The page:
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Mookie Betts trade hits a snag over Brusdar Graterol’s medicals

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The blockbuster trade that would send Mookie Betts and David Price to the Los Angeles Dodgers has hit a snag: the Red Sox, Jeff Passan of ESPN reports, were “spooked” by the medical reports of Minnesota Twins pitching prospect Brusdar Graterol. Graterol is slated to join the Red Sox while the Dodgers are to send Kenta Maeda to Minnesota and Alex Verdugo to Boston.

Graterol, 21, has had Tommy John surgery and missed time in 2019 because of a shoulder injury. Passan says that, despite the concern, officials with all three teams involved remain confident the deal will be completed. It may, however, require some sort of work-around, be it an alteration to the amount of money changing hands in the deal or the substitution or addition of players to the deal. It could also transform back into a two-team deal involving just the Red Sox and Dodgers.

When news of this trade hit Tuesday night, it seemed to create discomfort with more Red Sox fans than it pleased. This news about the health of a key component of the deal and the delay in getting it finalized will likely only extend that discomfort, at least for the time being.

Rumor: MLB execs discussing 100-game season that would begin July 1

David Price and Mookie Betts
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Matt Spiegel of 670 The Score Chicago heard from a source that Major League Baseball executives have been discussing a 100-game season that would begin on July 1 and conclude on October 15. It would essentially pick up the second half schedule, eliminating the All-Star Game while hosting the World Series at a neutral warm-weather stadium — ideally Dodger Stadium.

In the event the Dodgers, who won 106 games last year, made it all the way through the playoffs, the World Series would be hosted in Anaheim or San Diego. The earlier rounds of the playoffs would be played in the cities of the teams involved, which might be tough since the postseason would extend into November.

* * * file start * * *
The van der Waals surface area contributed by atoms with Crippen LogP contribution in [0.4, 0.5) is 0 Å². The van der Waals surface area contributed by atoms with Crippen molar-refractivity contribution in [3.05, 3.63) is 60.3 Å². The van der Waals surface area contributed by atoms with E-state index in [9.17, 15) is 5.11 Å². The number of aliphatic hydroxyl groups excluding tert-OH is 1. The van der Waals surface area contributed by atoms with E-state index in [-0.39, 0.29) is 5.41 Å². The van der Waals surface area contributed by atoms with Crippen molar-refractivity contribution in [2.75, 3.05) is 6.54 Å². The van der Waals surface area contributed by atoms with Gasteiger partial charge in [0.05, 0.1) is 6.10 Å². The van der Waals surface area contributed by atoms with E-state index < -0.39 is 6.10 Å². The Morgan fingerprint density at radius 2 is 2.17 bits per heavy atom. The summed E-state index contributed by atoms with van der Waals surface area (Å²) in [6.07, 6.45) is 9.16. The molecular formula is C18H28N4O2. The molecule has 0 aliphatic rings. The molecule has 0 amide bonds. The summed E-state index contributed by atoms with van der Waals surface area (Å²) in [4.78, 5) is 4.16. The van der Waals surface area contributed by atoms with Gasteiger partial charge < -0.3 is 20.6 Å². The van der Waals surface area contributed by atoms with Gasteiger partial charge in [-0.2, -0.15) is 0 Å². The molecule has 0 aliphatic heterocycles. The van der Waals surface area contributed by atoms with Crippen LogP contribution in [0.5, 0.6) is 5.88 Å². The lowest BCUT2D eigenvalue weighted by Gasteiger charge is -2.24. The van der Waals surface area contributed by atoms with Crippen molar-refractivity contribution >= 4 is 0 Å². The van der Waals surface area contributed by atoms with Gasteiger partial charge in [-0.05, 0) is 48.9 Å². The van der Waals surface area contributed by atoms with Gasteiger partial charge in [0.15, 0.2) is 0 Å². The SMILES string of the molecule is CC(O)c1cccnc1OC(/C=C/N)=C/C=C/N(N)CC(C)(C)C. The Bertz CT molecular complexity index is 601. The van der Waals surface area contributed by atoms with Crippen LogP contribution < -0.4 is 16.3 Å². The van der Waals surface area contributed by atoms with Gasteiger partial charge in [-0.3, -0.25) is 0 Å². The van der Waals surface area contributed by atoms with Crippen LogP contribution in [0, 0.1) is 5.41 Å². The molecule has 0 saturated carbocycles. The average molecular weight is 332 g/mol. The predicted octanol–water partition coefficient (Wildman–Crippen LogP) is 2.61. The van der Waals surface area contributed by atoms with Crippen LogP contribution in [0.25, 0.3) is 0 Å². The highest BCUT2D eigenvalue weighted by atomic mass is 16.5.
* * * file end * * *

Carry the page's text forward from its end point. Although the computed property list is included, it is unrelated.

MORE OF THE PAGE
Spiegel went on to describe this vision as “an absolute best case scenario,” and that’s accurate. In order for the regular season to begin on July 1, the players would need to have several weeks if not a full month prior to get back into playing shape — more or less an abbreviated second spring training. And that would mean the U.S. having made significant progress against the virus by way of herd immunity or a vaccine, which would allow for nonessential businesses to resume operations. The U.S., sadly, is faring not so well compared to other nations around the world for a variety of reasons, but all of which point to a return to normalcy by the summer seeming rather unlikely.

Regardless, the league does have to plan for the potential of being able to start the regular season this summer just in case things really do break right and offer that opportunity. Commissioner Rob Manfred has stated multiple times about the league’s need to be creative, referring to ideas like playing deep into the fall, changing up the location of games, playing without fans in attendance, etc. This rumor certainly fits the “creative” mold.